Print a relatively short summary of the available options on the
     standard output. (Per the GNU Coding Standards, these  options
     cause an immediate, successful exit.)

       -W lint[=value]
       --lint[=value]
     Provide  warnings about constructs  that  are  dubious or non-
     portable to  other  AWK implementations.   With an   optional
     argument of fatal, lint warnings become fatal errors.  This may
     be drastic, but its use will certainly encourage the development
     of  cleaner AWK programs. With an optional argument of invalid,
     only warnings about things that are actually invalid are issued.
     (This is not fully implemented yet.)

       -W lint-old
       --lint-old
     Provide  warnings about constructs that are not portable to the
     original version of Unix awk.

       -W non-decimal-data
       --non-decimal-data
     Recognize octal and hexadecimal values in input data.  Use  this
     option with great caution!

       -W posix
       --posix
     This  turns on compatibility mode, with the following additional
     restrictions:

     · \x escape sequences are not recognized.

     · Only space and tab act as field separators when FS is set to a
single space, newline does not.

     · You cannot continue lines after ?  and :.

     · The synonym func for the keyword function is not recognized.

     · The  operators ** and **= cannot be used in place of ^ and ^=.

     · The fflush() function is not available.

       -W profile[=prof_file]
       --profile[=prof_file]
     Send profiling data to prof_file. The default  is  awkprof.out.
     When  run with gawk, the profile is just a “pretty printed” ver-
     sion of the program.  When run with pgawk, the profile  contains
     execution counts of  each statement in the program in the left
     margin and function call counts for each user-defined  function.

       -W re-interval
       --re-interval
     Enable  the  use of  interval expressions in regular expression
     matching (see Regular Expressions, below).  Interval expressions
     were not traditionally available in the AWK language.  The POSIX
     standard added them, to make awk and egrep consistent with  each
     other.   However, their use is likely to break old AWK programs,
     so gawk only provides them  if  they  are requested  with  this
     option, or when --posix is specified.

       -W source program-text
       --source program-text
     Use program-text as AWK program source code.  This option allows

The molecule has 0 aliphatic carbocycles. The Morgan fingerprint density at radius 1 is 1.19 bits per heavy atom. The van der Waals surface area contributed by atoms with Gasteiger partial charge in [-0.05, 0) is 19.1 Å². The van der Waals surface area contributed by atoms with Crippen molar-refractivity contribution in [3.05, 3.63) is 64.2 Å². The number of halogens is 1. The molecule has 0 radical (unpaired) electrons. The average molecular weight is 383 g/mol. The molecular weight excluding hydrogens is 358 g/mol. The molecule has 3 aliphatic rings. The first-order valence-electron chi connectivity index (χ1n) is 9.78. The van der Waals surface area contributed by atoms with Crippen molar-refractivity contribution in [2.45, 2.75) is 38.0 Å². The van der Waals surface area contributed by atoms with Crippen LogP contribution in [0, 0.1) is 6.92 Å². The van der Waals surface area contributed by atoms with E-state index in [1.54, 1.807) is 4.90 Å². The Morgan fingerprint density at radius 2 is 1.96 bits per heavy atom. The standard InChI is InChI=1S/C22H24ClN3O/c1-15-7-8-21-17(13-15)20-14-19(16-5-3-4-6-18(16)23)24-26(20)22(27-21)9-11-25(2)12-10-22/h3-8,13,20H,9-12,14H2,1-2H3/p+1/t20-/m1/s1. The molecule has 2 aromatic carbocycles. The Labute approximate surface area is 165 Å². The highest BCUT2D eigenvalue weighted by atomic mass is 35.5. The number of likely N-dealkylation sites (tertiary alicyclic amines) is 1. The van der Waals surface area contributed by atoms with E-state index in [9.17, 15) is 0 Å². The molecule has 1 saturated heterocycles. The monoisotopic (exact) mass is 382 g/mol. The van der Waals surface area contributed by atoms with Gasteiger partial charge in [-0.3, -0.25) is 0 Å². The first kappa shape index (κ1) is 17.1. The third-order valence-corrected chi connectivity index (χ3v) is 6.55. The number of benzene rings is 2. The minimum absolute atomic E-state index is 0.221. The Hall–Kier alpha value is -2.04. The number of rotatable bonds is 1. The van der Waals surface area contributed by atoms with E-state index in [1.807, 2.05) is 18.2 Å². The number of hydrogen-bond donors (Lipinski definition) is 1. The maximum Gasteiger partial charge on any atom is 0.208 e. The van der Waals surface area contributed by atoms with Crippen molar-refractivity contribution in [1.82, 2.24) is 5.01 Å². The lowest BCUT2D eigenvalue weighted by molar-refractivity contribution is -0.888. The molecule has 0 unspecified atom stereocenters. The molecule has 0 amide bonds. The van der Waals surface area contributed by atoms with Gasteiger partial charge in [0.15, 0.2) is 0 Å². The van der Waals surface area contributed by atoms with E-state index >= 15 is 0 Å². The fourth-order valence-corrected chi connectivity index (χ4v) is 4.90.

the easy intermixing of library functions (used via the  -f  and
     --file  options) with  source code entered on the command line.
     It is intended primarily for medium to large AWK programs  used
     in shell scripts.

       -W version
       --version
     Print  version  information  for this particular copy of gawk on
     the standard output.  This is useful mainly for knowing  if  the
     current  copy  of gawk on your system is up to date with respect
     to whatever the Free Software Foundation is distributing.  This
     is  also useful when reporting bugs.  (Per the GNU Coding Stan-
     dards, these options cause an immediate, successful exit.)

       --     Signal the end of options. This is useful to allow further argu-
     ments  to the  AWK program itself to start with a “-”.  This is
     mainly for consistency with the argument parsing convention used
     by most other POSIX programs.
       In  compatibility  mode, any other options are flagged as invalid, but
       are otherwise ignored.  In normal operation, as long  as program  text
       has  been supplied, unknown options are passed on to the AWK program in
       the ARGV array for processing.  This is particularly useful for running
       AWK programs via the “#!” executable interpreter mechanism.
AWK PROGRAM EXECUTION
       An  AWK program consists of a sequence of pattern-action statements and
       optional function definitions.
     pattern { action statements }
     function name(parameter list) { statements }
       Gawk first reads the program source from the program-file(s) if speci-
       fied, from arguments to --source, or from the first non-option argument
       on the command line.  The -f and --source options may be used  multiple
       times  on  the command line.  Gawk reads the program text as if all the
       program-files and command  line source texts  had  been  concatenated
       together.   This is  useful  for  building libraries of AWK functions,
       without having to include them in each new AWK program that uses them.
       It also provides the ability to mix library functions with command line
       programs.
       The environment variable AWKPATH specifies a search path to  use  when
       finding source files named with the -f option. If this variable does
       not exist, the default path is ".:/usr/local/share/awk".  (The actual
       directory  may  vary, depending upon how gawk was built and installed.)
       If a file name given to the -f option contains a “/” character, no path
       search is performed.
       Gawk executes AWK programs in the following order.  First, all variable
       assignments specified via the -v option are performed.  Next, gawk com-
       piles  the program into an internal form.  Then, gawk executes the code